The secrecy surrounding the formula really began in earnest when Asa Candler bought exclusive rights to the recipe in 1891. (Previous to this, Pemberton had sold the original formula to three different companies, meaning even more people knew it at this point.) Once Candler had the exclusive rights, Asa supposedly had all copies of the recipe destroyed (or tried to) and relied on certain employees keeping the recipe memorised. Not a good long-term strategy for a major company, but this wasn’t the billion dollar behemoth it is today.
It wasn’t until the company changed hands in 1919 that the formula was once again given a physical form, as you’ll soon read about. That said, Coca-Cola has claimed before that the recipe was never written down until 1919, but this strains credibility. It is unlikely Coca-Cola creator John Pemberton didn’t write down the many recipes he came up with in his quest to find a cure for morphine addiction, one of which resulted in Coca-Cola. When he taught it to others, such as members of the few companies he sold the formula to or those he tasked with making it, such as Frank Mason Robinson, it also would have been easier to simply write it down than to continually repeat it to them until they had it memorised.
Coco-Cola has good reason to claim it was never written down in that there are a few copies of the recipe for some version of Coca-Cola in existence, or at least claimed to be that. For instance, in 1996 the great-grandson of John Pemberton’s employee, Frank Robinson, (who, incidentally, named Coca-Cola and created the cursive logo) had what he claimed to be the recipe written in his grandfather’s own hand. That hand-written document was the subject of a divorce settlement as Robinson’s wife claimed he had given it to her as a wedding present.
Coca-Cola denies such claims, but of course the only way to verify they are telling the truth would be for them to reveal the Coca-Cola recipe. And, as long as they continue to deny it, it really doesn’t matter if others have the recipe. Take the exact Coca-Cola product and put it under a different brand who can’t claim it’s the exact same product, and even if it were much cheaper and taste tests showed no one could tell the difference, most people would still buy Coca-Cola instead. This brand loyalty is largely why New Coke was killed off so quickly despite it overwhelmingly being preferred in taste tests, even by people who were fighting to get “Old Coke” back.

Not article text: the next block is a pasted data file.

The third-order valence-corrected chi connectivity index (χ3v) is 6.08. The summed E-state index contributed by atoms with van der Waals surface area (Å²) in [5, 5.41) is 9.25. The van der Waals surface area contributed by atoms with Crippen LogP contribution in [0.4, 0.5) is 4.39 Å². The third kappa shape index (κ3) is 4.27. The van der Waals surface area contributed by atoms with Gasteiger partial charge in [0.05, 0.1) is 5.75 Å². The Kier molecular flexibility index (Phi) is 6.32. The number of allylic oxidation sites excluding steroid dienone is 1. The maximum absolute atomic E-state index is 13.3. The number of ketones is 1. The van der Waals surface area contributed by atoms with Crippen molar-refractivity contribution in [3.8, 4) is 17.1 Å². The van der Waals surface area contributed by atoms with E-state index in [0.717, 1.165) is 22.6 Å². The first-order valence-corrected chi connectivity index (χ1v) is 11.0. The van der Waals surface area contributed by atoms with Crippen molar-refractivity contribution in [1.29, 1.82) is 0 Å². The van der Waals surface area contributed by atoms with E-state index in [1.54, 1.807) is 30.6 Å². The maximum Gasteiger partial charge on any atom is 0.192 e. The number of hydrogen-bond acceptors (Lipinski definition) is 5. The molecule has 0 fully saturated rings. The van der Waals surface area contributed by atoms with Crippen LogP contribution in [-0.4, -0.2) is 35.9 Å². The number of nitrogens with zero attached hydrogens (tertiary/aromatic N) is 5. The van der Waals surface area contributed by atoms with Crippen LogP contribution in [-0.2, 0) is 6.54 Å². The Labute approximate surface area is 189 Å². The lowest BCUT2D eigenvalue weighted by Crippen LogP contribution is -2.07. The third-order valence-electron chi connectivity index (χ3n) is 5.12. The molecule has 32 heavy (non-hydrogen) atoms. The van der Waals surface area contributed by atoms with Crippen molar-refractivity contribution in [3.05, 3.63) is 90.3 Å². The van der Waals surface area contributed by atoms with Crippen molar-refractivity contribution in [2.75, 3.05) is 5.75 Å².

Further, in order to fully replicate Coca-Cola, in the United States at least, you’d need something only one company has access to, coca leaves. Currently, only Stepan Co. can import these leaves into the United States. They then process the leaves and sell the cocaine-free extract to Coca-Cola and the cocaine to the pharmaceutical company Mallinckrodt. Thus, to make your own Coca-Cola, you’d need to convince Stepan Co. to branch out and sell to your company too. This is likely a tall order considering the pressure Coca-Cola would put on them not to.
Back to the origin of the rumour- when Earnest Woodruff and a group of soon to be ridiculously rich investors bought the company outright in 1919, they did so using money secured by a loan. As part of the collateral for the loan, Woodruff had Candler’s son write down the formula for Coca-Cola. It was then placed in a secure vault at Guaranty Bank in New York. According to Coca-Cola, the formula remained under lock and key until Woodruff once again took ownership of it when the loan was repaid in 1925. Rather than destroy the formula as Asa Candler had done, reducing the risk of it falling into someone else’s hands, Woodruff opted to keep it and had it put into secure storage; this time in an Atlanta bank vault at Trust Company Bank where it sat for 86 years. (From that description alone, it’s clearly impossible that only two people knew the recipe even at that point. At the least, you have certain members of Pemberton’s friends, family, and business partners who were still alive; Candler; Candler’s son; Woodruff and his investors and those providing the loan, who would surely have asked to see the recipe, and possibly taste the product they witnessed be made from it, to verify what was being put in the vault was genuine.)